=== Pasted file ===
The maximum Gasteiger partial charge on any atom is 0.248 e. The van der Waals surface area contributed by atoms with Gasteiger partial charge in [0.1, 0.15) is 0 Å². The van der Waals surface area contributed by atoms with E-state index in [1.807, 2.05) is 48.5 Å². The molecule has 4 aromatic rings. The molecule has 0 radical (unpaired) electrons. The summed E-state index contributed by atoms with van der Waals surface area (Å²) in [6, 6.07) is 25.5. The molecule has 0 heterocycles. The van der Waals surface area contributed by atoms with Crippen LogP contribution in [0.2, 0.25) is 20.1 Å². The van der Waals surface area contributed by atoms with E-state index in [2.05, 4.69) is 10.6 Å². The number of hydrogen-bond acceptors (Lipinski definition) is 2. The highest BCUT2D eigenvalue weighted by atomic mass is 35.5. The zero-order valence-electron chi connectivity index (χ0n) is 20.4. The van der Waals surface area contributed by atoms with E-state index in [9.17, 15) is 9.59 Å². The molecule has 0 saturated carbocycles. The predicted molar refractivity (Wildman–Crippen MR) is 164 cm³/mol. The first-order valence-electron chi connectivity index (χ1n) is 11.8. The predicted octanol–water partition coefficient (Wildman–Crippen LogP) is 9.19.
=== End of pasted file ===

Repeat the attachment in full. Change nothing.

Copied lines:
The maximum Gasteiger partial charge on any atom is 0.248 e. The van der Waals surface area contributed by atoms with Gasteiger partial charge in [0.1, 0.15) is 0 Å². The van der Waals surface area contributed by atoms with E-state index in [1.807, 2.05) is 48.5 Å². The molecule has 4 aromatic rings. The molecule has 0 radical (unpaired) electrons. The summed E-state index contributed by atoms with van der Waals surface area (Å²) in [6, 6.07) is 25.5. The molecule has 0 heterocycles. The van der Waals surface area contributed by atoms with Crippen LogP contribution in [0.2, 0.25) is 20.1 Å². The van der Waals surface area contributed by atoms with E-state index in [2.05, 4.69) is 10.6 Å². The number of hydrogen-bond acceptors (Lipinski definition) is 2. The highest BCUT2D eigenvalue weighted by atomic mass is 35.5. The zero-order valence-electron chi connectivity index (χ0n) is 20.4. The van der Waals surface area contributed by atoms with E-state index in [9.17, 15) is 9.59 Å². The molecule has 0 saturated carbocycles. The predicted molar refractivity (Wildman–Crippen MR) is 164 cm³/mol. The first-order valence-electron chi connectivity index (χ1n) is 11.8. The predicted octanol–water partition coefficient (Wildman–Crippen LogP) is 9.19.